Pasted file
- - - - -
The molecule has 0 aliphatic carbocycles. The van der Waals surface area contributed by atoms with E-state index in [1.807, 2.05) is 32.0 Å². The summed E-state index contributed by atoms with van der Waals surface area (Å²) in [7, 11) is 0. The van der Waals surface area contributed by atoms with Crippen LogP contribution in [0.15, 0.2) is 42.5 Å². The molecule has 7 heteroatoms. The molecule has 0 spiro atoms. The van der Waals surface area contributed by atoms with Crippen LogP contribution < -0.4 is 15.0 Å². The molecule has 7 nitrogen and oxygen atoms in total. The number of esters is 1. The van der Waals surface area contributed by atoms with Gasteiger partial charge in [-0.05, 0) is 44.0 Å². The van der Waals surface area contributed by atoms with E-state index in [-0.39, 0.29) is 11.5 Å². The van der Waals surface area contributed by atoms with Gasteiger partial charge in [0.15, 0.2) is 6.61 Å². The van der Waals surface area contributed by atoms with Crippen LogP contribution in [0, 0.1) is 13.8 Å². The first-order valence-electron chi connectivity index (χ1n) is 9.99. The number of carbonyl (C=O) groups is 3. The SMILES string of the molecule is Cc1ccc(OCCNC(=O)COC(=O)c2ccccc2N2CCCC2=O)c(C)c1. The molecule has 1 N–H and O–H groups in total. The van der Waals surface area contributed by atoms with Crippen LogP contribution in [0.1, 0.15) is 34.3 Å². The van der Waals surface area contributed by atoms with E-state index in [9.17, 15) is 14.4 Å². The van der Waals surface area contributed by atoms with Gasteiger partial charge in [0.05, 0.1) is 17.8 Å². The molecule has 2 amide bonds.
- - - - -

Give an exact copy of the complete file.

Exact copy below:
The molecule has 0 aliphatic carbocycles. The van der Waals surface area contributed by atoms with E-state index in [1.807, 2.05) is 32.0 Å². The summed E-state index contributed by atoms with van der Waals surface area (Å²) in [7, 11) is 0. The van der Waals surface area contributed by atoms with Crippen LogP contribution in [0.15, 0.2) is 42.5 Å². The molecule has 7 heteroatoms. The molecule has 0 spiro atoms. The van der Waals surface area contributed by atoms with Crippen LogP contribution < -0.4 is 15.0 Å². The molecule has 7 nitrogen and oxygen atoms in total. The number of esters is 1. The van der Waals surface area contributed by atoms with Gasteiger partial charge in [-0.05, 0) is 44.0 Å². The van der Waals surface area contributed by atoms with E-state index in [-0.39, 0.29) is 11.5 Å². The van der Waals surface area contributed by atoms with Gasteiger partial charge in [0.15, 0.2) is 6.61 Å². The van der Waals surface area contributed by atoms with Crippen LogP contribution in [0, 0.1) is 13.8 Å². The first-order valence-electron chi connectivity index (χ1n) is 9.99. The number of carbonyl (C=O) groups is 3. The SMILES string of the molecule is Cc1ccc(OCCNC(=O)COC(=O)c2ccccc2N2CCCC2=O)c(C)c1. The molecule has 1 N–H and O–H groups in total. The van der Waals surface area contributed by atoms with Crippen LogP contribution in [0.1, 0.15) is 34.3 Å². The van der Waals surface area contributed by atoms with E-state index in [9.17, 15) is 14.4 Å². The van der Waals surface area contributed by atoms with Gasteiger partial charge in [0.05, 0.1) is 17.8 Å². The molecule has 2 amide bonds.